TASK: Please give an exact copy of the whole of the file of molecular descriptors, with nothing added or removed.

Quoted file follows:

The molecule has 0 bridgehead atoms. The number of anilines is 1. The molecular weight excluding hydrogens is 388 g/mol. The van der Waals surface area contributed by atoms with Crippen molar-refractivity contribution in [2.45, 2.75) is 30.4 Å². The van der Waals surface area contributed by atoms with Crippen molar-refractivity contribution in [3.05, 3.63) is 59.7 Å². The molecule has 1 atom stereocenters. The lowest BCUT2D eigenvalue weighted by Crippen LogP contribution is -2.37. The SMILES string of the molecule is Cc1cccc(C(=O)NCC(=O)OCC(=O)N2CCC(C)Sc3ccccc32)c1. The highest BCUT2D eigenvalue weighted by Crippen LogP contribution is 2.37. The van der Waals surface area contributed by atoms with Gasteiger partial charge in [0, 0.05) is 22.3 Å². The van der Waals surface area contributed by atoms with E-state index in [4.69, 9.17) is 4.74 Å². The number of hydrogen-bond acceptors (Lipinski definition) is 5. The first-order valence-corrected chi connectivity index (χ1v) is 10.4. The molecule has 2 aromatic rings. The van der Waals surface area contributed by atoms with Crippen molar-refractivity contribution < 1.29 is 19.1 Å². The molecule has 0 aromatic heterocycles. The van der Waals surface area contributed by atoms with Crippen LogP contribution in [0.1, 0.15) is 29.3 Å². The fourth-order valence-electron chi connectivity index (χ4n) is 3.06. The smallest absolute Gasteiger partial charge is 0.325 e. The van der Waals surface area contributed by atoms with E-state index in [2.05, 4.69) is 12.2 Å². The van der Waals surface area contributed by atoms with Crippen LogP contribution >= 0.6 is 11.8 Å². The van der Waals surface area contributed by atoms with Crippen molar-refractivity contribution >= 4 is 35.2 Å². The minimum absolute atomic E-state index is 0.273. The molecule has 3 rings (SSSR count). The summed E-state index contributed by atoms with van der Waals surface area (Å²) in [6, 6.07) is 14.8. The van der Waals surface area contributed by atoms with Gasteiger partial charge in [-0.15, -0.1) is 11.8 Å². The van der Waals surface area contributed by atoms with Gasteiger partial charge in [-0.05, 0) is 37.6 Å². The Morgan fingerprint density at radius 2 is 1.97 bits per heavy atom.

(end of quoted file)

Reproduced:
The molecule has 0 bridgehead atoms. The number of anilines is 1. The molecular weight excluding hydrogens is 388 g/mol. The van der Waals surface area contributed by atoms with Crippen molar-refractivity contribution in [2.45, 2.75) is 30.4 Å². The van der Waals surface area contributed by atoms with Crippen molar-refractivity contribution in [3.05, 3.63) is 59.7 Å². The molecule has 1 atom stereocenters. The lowest BCUT2D eigenvalue weighted by Crippen LogP contribution is -2.37. The SMILES string of the molecule is Cc1cccc(C(=O)NCC(=O)OCC(=O)N2CCC(C)Sc3ccccc32)c1. The highest BCUT2D eigenvalue weighted by Crippen LogP contribution is 2.37. The van der Waals surface area contributed by atoms with Gasteiger partial charge in [0, 0.05) is 22.3 Å². The van der Waals surface area contributed by atoms with E-state index in [4.69, 9.17) is 4.74 Å². The number of hydrogen-bond acceptors (Lipinski definition) is 5. The first-order valence-corrected chi connectivity index (χ1v) is 10.4. The molecule has 2 aromatic rings. The van der Waals surface area contributed by atoms with Crippen molar-refractivity contribution < 1.29 is 19.1 Å². The molecule has 0 aromatic heterocycles. The van der Waals surface area contributed by atoms with Crippen LogP contribution in [0.1, 0.15) is 29.3 Å². The fourth-order valence-electron chi connectivity index (χ4n) is 3.06. The smallest absolute Gasteiger partial charge is 0.325 e. The van der Waals surface area contributed by atoms with E-state index in [2.05, 4.69) is 12.2 Å². The van der Waals surface area contributed by atoms with Crippen LogP contribution >= 0.6 is 11.8 Å². The van der Waals surface area contributed by atoms with Crippen molar-refractivity contribution >= 4 is 35.2 Å². The minimum absolute atomic E-state index is 0.273. The molecule has 3 rings (SSSR count). The summed E-state index contributed by atoms with van der Waals surface area (Å²) in [6, 6.07) is 14.8. The van der Waals surface area contributed by atoms with Gasteiger partial charge in [-0.15, -0.1) is 11.8 Å². The van der Waals surface area contributed by atoms with Gasteiger partial charge in [-0.05, 0) is 37.6 Å². The Morgan fingerprint density at radius 2 is 1.97 bits per heavy atom.